Why I never use URL shorteners on Twitter

When we told our guide that we didn’t want to go to all the tourist places he took us instead to the places where they take tourists who say that they don’t want to go to tourist places. These places are, of course, full of tourists. Which is not to say that we weren’t tourists every bit as much as the others, but it does highlight the irony that everything you go to see is changed by the very action of going to see it, which is the sort of problem which physicists have been wrestling with for most of this century.

— Douglas Adams in Last Chance to See

I am no scientific in any way, but still remember the importance of the above statement from my chemistry classes. As an example, when you want to test the pH of a liquid using a piece of litmus paper, you have to make sure that the amount of liquid is large enough to eliminate the effects of the pH change inducted by the piece of litmus paper. In other words, using litmus paper to test the pH degree of a drop of liquid has a huge error margin.

I have this principle in mind with most things I measure. The inclusion of a piece of JavaScript on the pages of my web site in order to have Google Analytics collect data about my visitors has an effect on the user experience: the page loads a little bit slower. However, Google’s infrastructure is fast enough so that the increase in load time is hardly noticeable.

URL shorteners

Many Twitter users also want to measure the efficiency and popularity of their tweets. The most common method of doing this is by using an intermediate server, the ‘URL shortener’, which registers each visit to the destination site.

In the first years of Twitter, URL shorteners such as bit.ly were necessary to prevent long URLs from using too many of the available 140 characters in a tweet. However, in 2011Twitter implemented their own URL shortener inside their service so that each URL, including the ones passed through another shortener, only use 20 characters. Therefore, URL shorteners are no longer necessary to actual shorten url’s, though I meet many Twitter users who believe it still is needed to prevent links from using too many characters.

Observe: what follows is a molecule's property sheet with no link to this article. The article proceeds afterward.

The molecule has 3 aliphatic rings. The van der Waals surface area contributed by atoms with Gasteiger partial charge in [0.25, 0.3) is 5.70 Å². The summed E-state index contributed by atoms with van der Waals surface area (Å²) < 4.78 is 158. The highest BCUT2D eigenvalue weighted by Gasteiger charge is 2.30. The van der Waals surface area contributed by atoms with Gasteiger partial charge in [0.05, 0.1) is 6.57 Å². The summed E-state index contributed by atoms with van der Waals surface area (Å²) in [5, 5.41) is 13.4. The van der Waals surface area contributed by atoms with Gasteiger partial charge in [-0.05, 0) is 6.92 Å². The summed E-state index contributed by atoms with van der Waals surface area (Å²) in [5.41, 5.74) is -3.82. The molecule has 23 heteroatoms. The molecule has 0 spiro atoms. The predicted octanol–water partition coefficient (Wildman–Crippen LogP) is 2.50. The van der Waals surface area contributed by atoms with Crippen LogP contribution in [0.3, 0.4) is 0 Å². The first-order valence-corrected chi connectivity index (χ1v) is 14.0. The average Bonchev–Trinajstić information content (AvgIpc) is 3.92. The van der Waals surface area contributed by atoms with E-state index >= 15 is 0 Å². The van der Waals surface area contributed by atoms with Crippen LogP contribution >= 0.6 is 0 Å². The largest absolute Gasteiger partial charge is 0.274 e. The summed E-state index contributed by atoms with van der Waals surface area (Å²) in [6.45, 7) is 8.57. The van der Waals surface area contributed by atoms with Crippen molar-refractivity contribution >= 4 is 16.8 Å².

Another false believe about URL shorteners is that it’s the only method to get metrics about the popularity of each tweet. Once again, this was true in the past, but nowadays Twitter gives excellent statistics about the number of favourites, retweets and answers to each tweet on their statistics page.

The biggest difference between Twitter’s own shortener and external services is transparency. When you see a tweet with a link in it, it will show (the beginning of) the URL of the shortening service in case of external shorteners and the URL of the actual page you’re linking to if you don’t use an external shortener — and therefore just Twitter’s service. See the two test tweets further below in this article for the actual differences.

On a side note, using a URL shortener is adding an additional Single Point of Failure as each visitor clicking a link inside your tweet has to make two hops: first he visits Twitter to obtain the shortened URL, then he visits the site of the URL shortener’s service in order to get the actual address of the page you’re linking to and finally he visits the actual site. Without a shortener, the middle step is skipped.

Since tweets are so short and give little context, I assumed that the actual link people see in tweets makes a lot of difference when deciding to click or not. My expectation was that tweets with shortened links get clicked less than tweets showing the original link. To confirm this hypothesis, I decided to craft an experiment.


For conducting the test, I selected a page with a nice viral title that I published a few years ago. I use Google Analytics on my site to measure traffic and labelled the link with campaign parameters, so I could separate the visitors clicking the links in the tweets from the regular visitors: ?utm_source=twitter&utm_medium=social&utm_content=NoShortener&utm_campaign=TestShortener

I prepared two versions of my tweet: one with the link shortened by bit.ly and another one linking directly to the article.